EHL litigates another Otay Ranch project
The San Diego Union Tribune covered the filing of litigation against an existential threat to the endangered Quino checkerspot butterfly (“Groups sue over Otay Ranch Resort Village, citing species, wildfire and climate,” Dec. 18, 2020).
“The project will take out the most productive habitat for the Quino checkerspot butterfly, pushing it toward extinction,” said Dan Silver, chief executive of the Endangered Habitats League. “It’s not good for people either, recklessly placing thousands in a wildfire danger zone.”
Located northeast of Chula Vista, the “Resort Village 13” was first approved in 1992 over EHL’s objections. While later placed in the Multiple Species Conservation Program (MSCP), the project site is the lynchpin of the entire San Diego Quino population. The butterfly is not a covered species under the MSCP, yet the County chose not to admit to the devastating impacts to the butterfly before approving the project, relying instead on the applicant’s self-serving, faulty analysis. Expansion into a high fire risk zone and automobile dependency are also features of an archaic project. With this threat to the Quino and its habitat, EHL and other groups are challenging the approval on CEQA and General Plan grounds.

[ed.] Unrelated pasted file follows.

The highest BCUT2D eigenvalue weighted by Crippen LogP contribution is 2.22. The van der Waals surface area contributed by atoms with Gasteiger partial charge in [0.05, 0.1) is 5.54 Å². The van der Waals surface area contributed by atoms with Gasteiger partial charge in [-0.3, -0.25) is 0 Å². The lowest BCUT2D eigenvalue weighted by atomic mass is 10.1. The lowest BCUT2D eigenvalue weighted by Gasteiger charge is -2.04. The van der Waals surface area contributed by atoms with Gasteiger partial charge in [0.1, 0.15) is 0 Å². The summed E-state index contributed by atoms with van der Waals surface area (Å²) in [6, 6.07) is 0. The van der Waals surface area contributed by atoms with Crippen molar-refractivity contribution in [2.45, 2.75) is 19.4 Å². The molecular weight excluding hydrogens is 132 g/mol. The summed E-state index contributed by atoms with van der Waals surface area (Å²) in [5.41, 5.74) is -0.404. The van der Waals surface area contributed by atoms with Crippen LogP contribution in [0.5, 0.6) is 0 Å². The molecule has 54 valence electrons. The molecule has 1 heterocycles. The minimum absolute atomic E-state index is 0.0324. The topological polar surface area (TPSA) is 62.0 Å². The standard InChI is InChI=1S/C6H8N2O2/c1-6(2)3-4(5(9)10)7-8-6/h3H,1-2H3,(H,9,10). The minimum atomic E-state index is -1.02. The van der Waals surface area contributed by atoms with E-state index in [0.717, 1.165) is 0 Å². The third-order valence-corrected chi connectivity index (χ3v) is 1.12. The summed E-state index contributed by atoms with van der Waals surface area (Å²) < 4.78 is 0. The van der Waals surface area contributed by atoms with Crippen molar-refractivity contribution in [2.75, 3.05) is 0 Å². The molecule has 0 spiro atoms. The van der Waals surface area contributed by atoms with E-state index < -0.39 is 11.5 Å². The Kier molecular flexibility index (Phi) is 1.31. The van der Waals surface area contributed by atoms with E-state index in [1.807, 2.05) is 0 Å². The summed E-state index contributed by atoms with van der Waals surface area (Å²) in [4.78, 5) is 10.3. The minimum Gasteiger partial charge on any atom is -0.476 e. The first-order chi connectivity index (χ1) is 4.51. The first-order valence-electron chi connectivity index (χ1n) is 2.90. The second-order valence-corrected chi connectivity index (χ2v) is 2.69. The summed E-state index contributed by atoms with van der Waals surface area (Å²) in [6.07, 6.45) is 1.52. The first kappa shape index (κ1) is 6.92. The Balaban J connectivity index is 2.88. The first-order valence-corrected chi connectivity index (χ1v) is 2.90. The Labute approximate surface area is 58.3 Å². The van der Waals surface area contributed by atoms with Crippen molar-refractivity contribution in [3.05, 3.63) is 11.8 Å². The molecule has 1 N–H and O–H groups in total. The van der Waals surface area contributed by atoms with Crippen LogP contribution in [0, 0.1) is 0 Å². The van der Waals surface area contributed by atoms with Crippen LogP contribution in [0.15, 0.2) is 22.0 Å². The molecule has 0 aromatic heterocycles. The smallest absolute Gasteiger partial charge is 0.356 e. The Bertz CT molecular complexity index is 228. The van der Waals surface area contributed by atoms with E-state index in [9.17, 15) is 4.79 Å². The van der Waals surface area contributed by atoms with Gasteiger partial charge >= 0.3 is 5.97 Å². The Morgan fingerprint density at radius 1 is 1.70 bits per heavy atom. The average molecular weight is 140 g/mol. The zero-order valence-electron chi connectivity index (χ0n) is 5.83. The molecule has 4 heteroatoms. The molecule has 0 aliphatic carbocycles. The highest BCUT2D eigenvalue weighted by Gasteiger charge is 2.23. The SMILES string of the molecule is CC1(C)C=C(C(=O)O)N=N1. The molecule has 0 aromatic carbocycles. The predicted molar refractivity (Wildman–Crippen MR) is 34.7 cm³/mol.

The Union-Tribune also covered the San Diego land exchange that was turned down by the Wildlife Conservation Board (see story in this Newsletter), both in an in-depth article before the vote and in a report on the denial. EHL was quoted in the first story (“In a first, California considers allowing housing project on San Diego ecological reserve,” Dec. 6, 2020).
“To put suburban sprawl on ecological land is unheard of,” said Dan Silver, chief executive of the Endangered Habitats League. “Nothing vaguely like this has ever happened.”